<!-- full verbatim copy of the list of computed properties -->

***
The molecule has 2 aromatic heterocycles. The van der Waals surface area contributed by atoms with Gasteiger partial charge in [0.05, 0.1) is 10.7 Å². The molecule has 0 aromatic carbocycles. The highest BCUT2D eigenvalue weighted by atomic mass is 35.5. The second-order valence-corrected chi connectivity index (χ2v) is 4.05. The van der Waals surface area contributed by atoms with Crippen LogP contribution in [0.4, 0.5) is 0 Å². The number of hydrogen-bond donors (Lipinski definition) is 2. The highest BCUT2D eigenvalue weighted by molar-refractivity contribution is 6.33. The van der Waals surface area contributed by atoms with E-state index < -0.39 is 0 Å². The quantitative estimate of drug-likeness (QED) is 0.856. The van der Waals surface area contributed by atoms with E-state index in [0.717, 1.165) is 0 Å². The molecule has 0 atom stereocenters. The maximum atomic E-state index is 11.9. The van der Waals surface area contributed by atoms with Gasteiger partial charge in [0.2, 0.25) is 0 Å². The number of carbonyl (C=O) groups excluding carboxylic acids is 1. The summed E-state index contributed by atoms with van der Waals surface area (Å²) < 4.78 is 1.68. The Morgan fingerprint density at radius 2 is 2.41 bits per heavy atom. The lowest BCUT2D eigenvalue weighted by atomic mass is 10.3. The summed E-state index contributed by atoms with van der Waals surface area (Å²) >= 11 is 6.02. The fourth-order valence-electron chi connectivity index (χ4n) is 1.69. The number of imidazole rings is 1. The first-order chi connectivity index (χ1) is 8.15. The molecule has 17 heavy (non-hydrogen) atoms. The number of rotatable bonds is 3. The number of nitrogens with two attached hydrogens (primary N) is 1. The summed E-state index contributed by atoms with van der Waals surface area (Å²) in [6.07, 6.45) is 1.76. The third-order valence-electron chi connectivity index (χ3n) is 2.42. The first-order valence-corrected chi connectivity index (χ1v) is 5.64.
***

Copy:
The molecule has 2 aromatic heterocycles. The van der Waals surface area contributed by atoms with Gasteiger partial charge in [0.05, 0.1) is 10.7 Å². The molecule has 0 aromatic carbocycles. The highest BCUT2D eigenvalue weighted by atomic mass is 35.5. The second-order valence-corrected chi connectivity index (χ2v) is 4.05. The van der Waals surface area contributed by atoms with Crippen LogP contribution in [0.4, 0.5) is 0 Å². The number of hydrogen-bond donors (Lipinski definition) is 2. The highest BCUT2D eigenvalue weighted by molar-refractivity contribution is 6.33. The van der Waals surface area contributed by atoms with E-state index < -0.39 is 0 Å². The quantitative estimate of drug-likeness (QED) is 0.856. The van der Waals surface area contributed by atoms with E-state index in [0.717, 1.165) is 0 Å². The molecule has 0 atom stereocenters. The maximum atomic E-state index is 11.9. The van der Waals surface area contributed by atoms with Gasteiger partial charge in [0.2, 0.25) is 0 Å². The number of carbonyl (C=O) groups excluding carboxylic acids is 1. The summed E-state index contributed by atoms with van der Waals surface area (Å²) < 4.78 is 1.68. The Morgan fingerprint density at radius 2 is 2.41 bits per heavy atom. The lowest BCUT2D eigenvalue weighted by atomic mass is 10.3. The summed E-state index contributed by atoms with van der Waals surface area (Å²) >= 11 is 6.02. The fourth-order valence-electron chi connectivity index (χ4n) is 1.69. The number of imidazole rings is 1. The first-order chi connectivity index (χ1) is 8.15. The molecule has 17 heavy (non-hydrogen) atoms. The number of rotatable bonds is 3. The number of nitrogens with two attached hydrogens (primary N) is 1. The summed E-state index contributed by atoms with van der Waals surface area (Å²) in [6.07, 6.45) is 1.76. The third-order valence-electron chi connectivity index (χ3n) is 2.42. The first-order valence-corrected chi connectivity index (χ1v) is 5.64.